BACKGROUND OF THE INVENTION

This invention relates to operative, computer assisted surgical implements and related systems, and more particularly, to implements and corresponding systems which include radio frequency identification transponders encased in intelligent instruments used at the operative site.

The need for such encased RFID transponders is known from German Patent application DE10239710A1. However, such references do not describe a functioning means of encasing the transponder in metal.

Further, the inventory management of expensive and mission-critical tools may be enhanced through the use of RFID transponders affixed to an implement.

Sterilization of implements subjects the instrument to a harsh environment which can damage an RFID transponder.

Further, there is a perceived fear that any plastic encasing material can eventually be broken down in a typical sterilization environment such as in an auto-clave.

Still further, computer assisted navigational surgery can be improved when precise geometric or dimensional information is stored in and retrievable from a surgical implement. Currently, precision is increased at considerable cost, as more precise machining methods are required to attain the higher and higher precision implements.

A need therefore exists for an implement and a system which is capable of hermetically encasing an RFID transponder in metal, so as to better protect the transponder from harsh sterilization environments. Further, a need exists for a system and implement for use in the system that improves inventory management of expensive and mission-critical equipment and which also may facilitate use of low precision-manufactured instruments to nonetheless attain a highly precise result.

SUMMARY OF THE INVENTION

A metal-encased passive radio-frequency transponder assembly (10, 110, 110′) includes a metal housing (20, 112, 112′) having an external surface (22) and an opening (24) accessing an interior space (30), the opening closeable with a metal cover (28) to provide a solid metal encasement (14). The interior space (30) of the encasement is defined by the interior walls of the housing and cover. The solid metal encasement has a substantially uniform wall thickness (T) between the interior wall surface adjacent which an antenna assembly (70) is disposed and the opposing external surface (22) of less than about 0.5 mm. A passive radio-frequency transponder device (124, 124′) is received within the interior space (30) of the housing (20, 112, 112′). The passive transponder device (124, 124′) has an iron core antenna assembly (50). The antenna assembly (50) is disposed adjacent the interior wall surface of the interior space and oriented to maximally couple a radio-frequency signal present at the interior wall surface to an antenna (70) of the antenna assembly (50).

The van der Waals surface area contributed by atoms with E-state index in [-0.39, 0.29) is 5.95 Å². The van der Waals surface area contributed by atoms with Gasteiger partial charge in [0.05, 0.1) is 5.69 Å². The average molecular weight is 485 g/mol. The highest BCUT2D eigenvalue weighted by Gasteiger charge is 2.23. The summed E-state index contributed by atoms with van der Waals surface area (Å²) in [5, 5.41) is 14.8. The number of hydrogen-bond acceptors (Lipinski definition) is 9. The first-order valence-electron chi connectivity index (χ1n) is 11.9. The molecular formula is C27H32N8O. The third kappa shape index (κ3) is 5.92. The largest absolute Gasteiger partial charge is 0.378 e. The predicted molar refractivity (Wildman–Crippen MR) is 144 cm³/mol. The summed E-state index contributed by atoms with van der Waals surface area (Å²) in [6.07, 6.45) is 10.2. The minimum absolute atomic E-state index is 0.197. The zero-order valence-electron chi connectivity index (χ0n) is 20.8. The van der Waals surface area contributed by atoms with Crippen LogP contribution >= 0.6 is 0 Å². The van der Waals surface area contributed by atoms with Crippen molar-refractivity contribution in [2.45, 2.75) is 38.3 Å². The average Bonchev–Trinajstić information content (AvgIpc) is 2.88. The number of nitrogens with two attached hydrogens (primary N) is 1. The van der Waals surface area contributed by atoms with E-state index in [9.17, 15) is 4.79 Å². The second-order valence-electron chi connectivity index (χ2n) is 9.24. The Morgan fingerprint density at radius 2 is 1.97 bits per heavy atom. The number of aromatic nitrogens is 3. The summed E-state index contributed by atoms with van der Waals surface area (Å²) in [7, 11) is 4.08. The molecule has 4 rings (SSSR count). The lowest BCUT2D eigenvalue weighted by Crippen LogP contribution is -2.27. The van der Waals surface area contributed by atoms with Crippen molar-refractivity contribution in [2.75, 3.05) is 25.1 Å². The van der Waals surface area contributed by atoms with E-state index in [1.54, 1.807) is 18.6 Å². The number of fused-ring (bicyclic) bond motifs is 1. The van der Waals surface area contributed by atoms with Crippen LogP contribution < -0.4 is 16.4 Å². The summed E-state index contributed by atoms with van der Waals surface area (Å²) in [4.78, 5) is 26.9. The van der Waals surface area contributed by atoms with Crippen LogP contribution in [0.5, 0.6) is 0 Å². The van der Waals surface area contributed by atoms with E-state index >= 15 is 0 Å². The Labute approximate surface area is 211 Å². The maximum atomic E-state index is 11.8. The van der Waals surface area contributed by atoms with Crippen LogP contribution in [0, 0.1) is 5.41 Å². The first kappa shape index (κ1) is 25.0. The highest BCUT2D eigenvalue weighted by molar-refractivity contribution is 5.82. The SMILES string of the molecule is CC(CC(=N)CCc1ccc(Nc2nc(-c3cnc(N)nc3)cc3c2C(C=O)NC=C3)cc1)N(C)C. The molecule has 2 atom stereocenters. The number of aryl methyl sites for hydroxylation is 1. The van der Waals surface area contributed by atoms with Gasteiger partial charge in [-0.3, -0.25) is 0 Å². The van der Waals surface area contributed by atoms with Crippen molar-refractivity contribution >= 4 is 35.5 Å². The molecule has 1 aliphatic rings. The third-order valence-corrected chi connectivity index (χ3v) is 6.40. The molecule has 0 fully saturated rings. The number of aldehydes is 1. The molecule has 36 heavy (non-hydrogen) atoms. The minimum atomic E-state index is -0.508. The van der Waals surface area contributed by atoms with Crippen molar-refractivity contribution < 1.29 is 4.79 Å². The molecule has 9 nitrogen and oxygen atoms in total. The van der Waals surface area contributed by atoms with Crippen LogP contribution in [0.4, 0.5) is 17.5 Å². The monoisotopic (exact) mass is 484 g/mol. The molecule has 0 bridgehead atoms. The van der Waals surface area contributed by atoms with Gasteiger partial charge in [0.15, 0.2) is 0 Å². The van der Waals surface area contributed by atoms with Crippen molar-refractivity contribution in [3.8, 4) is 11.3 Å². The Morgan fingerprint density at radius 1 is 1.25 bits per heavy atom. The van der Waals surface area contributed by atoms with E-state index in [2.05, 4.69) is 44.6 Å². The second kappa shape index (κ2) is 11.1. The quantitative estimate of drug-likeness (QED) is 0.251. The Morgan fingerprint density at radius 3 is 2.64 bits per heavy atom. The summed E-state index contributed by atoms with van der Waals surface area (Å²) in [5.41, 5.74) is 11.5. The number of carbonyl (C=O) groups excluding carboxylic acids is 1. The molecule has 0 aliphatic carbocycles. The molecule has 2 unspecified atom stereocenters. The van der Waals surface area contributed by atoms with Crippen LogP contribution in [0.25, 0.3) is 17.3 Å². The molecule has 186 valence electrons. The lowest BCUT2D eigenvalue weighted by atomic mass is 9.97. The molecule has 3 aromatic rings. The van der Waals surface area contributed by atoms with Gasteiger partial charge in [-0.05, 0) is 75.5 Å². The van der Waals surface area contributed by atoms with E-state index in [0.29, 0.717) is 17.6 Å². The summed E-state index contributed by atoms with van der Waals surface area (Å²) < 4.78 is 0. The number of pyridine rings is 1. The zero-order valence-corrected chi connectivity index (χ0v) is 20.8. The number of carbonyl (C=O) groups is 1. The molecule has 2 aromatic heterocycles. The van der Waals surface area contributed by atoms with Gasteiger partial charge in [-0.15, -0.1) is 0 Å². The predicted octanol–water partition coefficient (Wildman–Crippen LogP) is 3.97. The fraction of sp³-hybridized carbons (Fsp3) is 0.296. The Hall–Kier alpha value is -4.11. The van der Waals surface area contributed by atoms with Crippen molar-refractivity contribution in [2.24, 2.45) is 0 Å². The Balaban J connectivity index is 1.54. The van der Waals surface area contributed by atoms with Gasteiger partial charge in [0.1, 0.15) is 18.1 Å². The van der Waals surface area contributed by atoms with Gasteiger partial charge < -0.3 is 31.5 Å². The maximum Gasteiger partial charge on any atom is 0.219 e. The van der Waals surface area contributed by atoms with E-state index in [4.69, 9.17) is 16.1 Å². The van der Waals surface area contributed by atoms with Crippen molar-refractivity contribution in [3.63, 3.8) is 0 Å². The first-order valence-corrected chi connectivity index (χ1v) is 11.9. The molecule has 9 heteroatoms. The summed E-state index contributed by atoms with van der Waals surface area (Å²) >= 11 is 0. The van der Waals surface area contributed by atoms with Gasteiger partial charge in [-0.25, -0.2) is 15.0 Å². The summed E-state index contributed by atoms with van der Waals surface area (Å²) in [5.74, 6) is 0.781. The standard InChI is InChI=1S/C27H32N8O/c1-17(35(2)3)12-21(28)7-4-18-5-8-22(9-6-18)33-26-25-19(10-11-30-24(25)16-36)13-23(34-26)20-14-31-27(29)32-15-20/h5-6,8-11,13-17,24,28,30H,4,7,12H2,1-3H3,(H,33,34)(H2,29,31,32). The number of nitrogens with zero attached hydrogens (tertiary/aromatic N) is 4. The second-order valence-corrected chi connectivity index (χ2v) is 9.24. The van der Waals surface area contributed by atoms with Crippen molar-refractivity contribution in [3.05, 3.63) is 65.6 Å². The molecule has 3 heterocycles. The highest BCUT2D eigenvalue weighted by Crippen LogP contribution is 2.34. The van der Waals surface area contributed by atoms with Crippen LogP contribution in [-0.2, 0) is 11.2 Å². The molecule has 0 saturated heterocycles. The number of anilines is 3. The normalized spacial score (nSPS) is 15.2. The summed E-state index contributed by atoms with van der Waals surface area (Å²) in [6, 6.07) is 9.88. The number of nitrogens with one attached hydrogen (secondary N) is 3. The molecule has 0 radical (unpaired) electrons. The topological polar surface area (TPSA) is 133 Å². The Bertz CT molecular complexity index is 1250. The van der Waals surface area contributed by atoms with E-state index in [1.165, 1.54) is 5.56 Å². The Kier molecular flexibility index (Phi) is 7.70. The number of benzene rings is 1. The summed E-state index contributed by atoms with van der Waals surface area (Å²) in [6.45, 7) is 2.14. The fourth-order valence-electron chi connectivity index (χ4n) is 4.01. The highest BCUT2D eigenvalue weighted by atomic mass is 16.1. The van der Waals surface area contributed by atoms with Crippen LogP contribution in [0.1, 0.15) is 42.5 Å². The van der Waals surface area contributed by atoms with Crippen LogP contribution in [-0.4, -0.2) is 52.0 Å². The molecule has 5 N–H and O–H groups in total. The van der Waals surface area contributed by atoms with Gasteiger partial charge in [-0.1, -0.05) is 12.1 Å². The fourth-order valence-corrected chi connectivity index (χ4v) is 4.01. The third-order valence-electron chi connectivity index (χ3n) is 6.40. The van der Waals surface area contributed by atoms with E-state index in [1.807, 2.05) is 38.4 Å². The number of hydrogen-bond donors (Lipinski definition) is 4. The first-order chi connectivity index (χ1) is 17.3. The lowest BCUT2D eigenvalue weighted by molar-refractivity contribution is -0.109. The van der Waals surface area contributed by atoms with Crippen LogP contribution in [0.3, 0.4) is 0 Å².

BRIEF DESCRIPTION OF THE DRAWINGS

FIGS. 1A and 2 are perspective and plan views of a metal housing and metal cover plate for the present metal encased, passive radio-frequency transponder.

FIG. 1B is an alternative encasement having the capability to be read in two dimensions, x and y.

FIG. 3 is a partial cross-sectional side view drawing illustrating an alternative orientation of the interior space of the housing for within a rod-type encasement.

FIG. 4A is a partial cross-sectional side view drawing of an encasement illustrating a housing and cover plate configuration allowing signal coupling with the antenna in a dimension 90° from that of FIGS. 1A, 1B and 3.

FIG. 4B is a cross-sectional side view of the arcuate cover plate having the critical thickness for the encasement of FIG. 4A.

FIG. 4C is a perspective view of a rod portion of the encasement of FIG. 4A showing the cover plate fixed in place over the opening of the housing.

FIG. 5 is a schematic representation of the parts layout of a passive transceiver device appropriate for practice in the present invention.

FIGS. 6A and 6B are specification sheets for transponder units practicable in the present metal-encased, passive RF transponder device.

FIG. 6C is a schematic drawing of the test device used to elucidate the electro-physical parameters of the present metal-encased, passive RF transponder device.

FIG. 6D illustrates one of two positional relationships between the metal-encased, passive RF transponder device and the read head of the reader.

FIG. 7A is a cross-sectional view of a housing showing the cover plate sealed in place and a passive transceiver device disposed in proper orientation within the housing for maximum RF signal coupling to the antenna of the device.

FIG. 7B is a cross-sectional view of a housing showing the cover plate sealed in place and a passive transceiver device disposed in proper orientation within the housing as in FIG. 7A.

FIG. 8A is a side view of a typical storage bin used in hospitals and such for containing medical instruments and supplies.

FIG. 8B is a top view schematic representation of the non-encased passive transceiver device.

FIG. 9 is a side view illustration of a typical bin rack used in hospitals and the like to hold storage bins.

FIG. 10 is a perspective view of an alternate system of the invention.

FIG. 11 is a top view of an implement of the invention.

FIG. 12A is a side view of a second implement of the invention.

FIG. 12B is a bottom view of the second implement of the invention.